The summer slowdown in the booming Gulf States is of course nothing like it used to be in the old days. Then you could pack your bags and head to Europe in late May and return in mid-September and not have missed a thing.
Now business activity continues over the summer, with most expatriates on contracts that only allow for a month of holiday, and a good deal of planning work gets done over the summer. In the real estate business too, people do buy and sell property over the hot months.
But there is a point when rushing around with documents in almost 50C temperatures does become rather wearing for all but the most dedicated, and the big decision makers tend to be absent. The argument for waiting until cooler weather returns then looks very attractive.
The result is therefore that the real estate market cools down over the summer months and then tends to burst back into life in the autumn. More buyers mean that prices tend to go higher, after a few 'distressed sales' over the summer months, and sellers who can wait for this moment generally do just that.
In the heat of the summer there are always a few sellers whose patience or finances run out and for the real bargain spotter this can be a good time. Indeed, flipping on properties bought in the summer into the buoyant autumn season is a clever trade.
Why should it be any different in the summer of 2008? There are some concerns that the Dubai property market is overheating, although new project launches are sharply down on a year ago and the new escrow account system is working well.
The cancellation of one project on the Palm Jebel Ali by Damac Properties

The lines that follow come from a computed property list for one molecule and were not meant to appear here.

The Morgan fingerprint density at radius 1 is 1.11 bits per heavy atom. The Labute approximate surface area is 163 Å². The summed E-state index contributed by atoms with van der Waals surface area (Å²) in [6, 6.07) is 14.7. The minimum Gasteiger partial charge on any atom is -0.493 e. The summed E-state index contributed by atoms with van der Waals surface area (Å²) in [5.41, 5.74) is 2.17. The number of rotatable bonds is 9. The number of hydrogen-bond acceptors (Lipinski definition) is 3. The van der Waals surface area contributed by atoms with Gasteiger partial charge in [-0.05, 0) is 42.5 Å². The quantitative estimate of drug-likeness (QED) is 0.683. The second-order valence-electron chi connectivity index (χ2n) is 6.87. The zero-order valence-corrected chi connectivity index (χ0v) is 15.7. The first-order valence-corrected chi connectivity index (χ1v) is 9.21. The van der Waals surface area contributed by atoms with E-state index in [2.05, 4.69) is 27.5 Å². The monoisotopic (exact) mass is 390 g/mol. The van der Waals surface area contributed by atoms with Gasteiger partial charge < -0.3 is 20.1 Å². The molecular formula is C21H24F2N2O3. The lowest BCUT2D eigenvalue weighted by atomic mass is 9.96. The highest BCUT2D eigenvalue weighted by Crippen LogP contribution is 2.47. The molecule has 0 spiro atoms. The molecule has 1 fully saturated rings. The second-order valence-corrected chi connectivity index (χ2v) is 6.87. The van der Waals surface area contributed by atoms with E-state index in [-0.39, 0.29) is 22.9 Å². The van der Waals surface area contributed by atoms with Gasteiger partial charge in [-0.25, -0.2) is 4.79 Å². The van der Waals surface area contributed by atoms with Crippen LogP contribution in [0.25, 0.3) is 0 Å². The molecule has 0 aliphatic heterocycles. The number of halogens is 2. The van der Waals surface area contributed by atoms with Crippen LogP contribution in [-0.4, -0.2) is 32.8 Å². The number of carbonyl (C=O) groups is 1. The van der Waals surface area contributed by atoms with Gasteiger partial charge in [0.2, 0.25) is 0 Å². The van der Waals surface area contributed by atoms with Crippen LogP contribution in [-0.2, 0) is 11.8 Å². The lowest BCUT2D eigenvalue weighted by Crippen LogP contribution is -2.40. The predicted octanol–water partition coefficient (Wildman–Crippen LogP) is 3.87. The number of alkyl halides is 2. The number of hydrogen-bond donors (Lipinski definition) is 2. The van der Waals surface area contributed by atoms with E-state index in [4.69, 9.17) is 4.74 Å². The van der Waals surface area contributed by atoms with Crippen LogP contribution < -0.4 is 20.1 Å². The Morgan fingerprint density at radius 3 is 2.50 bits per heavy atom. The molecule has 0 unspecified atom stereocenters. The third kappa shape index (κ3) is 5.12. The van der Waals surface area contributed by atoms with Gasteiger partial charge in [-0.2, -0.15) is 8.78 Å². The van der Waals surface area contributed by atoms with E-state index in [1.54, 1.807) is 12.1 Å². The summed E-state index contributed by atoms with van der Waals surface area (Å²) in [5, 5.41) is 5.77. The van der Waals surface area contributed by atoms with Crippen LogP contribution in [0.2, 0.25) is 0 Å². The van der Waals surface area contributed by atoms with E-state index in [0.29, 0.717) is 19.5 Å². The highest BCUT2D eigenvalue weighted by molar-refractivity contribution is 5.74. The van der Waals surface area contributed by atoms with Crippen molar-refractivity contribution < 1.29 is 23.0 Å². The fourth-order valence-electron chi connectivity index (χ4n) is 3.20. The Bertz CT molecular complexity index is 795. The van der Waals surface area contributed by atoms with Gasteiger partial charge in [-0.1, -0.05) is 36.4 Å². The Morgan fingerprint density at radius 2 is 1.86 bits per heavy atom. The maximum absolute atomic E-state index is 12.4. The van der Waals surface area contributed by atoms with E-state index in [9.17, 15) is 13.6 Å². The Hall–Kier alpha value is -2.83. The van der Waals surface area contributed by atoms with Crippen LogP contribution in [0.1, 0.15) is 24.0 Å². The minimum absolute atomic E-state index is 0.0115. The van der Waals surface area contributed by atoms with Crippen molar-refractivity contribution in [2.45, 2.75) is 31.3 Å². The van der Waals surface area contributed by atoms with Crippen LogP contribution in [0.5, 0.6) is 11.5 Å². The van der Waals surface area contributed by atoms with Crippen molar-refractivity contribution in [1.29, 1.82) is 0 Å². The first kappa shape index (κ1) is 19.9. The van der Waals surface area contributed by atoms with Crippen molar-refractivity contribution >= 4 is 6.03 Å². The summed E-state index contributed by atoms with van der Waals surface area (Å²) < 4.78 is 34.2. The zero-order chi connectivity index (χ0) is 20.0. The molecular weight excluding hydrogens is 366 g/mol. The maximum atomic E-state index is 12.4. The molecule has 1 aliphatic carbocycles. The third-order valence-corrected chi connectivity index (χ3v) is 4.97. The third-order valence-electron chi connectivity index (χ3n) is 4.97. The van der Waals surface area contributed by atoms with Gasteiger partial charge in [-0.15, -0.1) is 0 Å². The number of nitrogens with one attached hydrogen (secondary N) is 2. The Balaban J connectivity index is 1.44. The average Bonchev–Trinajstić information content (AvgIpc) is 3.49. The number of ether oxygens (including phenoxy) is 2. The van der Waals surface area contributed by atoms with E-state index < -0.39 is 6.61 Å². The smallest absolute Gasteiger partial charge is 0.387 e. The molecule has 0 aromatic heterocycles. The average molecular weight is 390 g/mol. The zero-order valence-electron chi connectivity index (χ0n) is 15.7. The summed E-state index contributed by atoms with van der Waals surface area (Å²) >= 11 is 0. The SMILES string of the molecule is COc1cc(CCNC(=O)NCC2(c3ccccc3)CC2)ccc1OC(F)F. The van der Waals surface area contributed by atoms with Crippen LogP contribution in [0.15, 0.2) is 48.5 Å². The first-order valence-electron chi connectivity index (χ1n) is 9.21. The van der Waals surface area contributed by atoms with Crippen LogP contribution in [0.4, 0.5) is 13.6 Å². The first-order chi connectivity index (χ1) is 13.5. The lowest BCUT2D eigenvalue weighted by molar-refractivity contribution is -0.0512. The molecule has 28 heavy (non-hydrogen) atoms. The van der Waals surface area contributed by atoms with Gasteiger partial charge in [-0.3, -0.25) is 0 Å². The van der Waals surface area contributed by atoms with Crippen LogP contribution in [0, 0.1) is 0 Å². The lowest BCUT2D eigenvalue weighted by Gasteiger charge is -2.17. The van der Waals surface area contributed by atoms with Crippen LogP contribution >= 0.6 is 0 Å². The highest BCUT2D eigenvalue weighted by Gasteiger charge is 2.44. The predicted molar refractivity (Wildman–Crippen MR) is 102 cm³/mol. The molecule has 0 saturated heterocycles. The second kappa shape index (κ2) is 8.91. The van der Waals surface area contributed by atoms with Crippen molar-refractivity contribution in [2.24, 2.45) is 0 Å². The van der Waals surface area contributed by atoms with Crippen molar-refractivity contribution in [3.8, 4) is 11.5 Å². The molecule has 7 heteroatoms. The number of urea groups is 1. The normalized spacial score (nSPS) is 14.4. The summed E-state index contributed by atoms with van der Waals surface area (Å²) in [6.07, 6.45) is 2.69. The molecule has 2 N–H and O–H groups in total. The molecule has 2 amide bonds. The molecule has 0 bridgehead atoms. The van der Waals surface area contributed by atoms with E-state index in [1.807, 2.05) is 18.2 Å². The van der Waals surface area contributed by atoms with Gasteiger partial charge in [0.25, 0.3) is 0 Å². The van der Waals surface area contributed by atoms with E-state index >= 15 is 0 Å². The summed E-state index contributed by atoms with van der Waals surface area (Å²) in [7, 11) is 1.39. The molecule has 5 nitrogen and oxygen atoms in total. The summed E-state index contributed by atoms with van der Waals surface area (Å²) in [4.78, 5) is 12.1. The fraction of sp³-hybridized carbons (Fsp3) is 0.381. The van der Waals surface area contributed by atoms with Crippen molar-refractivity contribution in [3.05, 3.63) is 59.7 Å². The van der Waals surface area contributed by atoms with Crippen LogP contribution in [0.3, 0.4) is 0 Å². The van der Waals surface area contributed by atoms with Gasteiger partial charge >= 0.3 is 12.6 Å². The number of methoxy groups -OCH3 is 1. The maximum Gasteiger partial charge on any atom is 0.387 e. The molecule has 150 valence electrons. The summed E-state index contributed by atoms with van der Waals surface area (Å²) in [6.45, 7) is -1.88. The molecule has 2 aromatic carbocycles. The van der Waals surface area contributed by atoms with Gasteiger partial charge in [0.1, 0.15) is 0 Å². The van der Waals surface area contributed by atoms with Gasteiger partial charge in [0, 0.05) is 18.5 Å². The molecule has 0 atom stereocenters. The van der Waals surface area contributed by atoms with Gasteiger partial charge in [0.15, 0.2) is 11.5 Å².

has caused some ripples in the local market. But pessimists about Dubai real estate are always with us, and have been proven wrong so far.
Autumn price spike
Surely this autumn the prospects for renewed interest in local real estate, and another autumn price spike are better than ever. Local interest rates are falling, and with high inflation there are negative real interest rates in Dubai. That means the local economy is effectively paying real estate investors to buy property.
Meanwhile, the supply of property 'particularly in the affordable category' is well below demand from the constant flow of new expatriates into the booming emirate. And on the basis of international comparisons Dubai real estate remains cheap, albeit with prices now rising sharply.
With the local and global stock markets delivering negative returns for investors this year, and deposit accounts paying miserable interest rates, Dubai property stands out as one of the few asset classes with upside potential, and money usually flows to where it will achieve the best returns.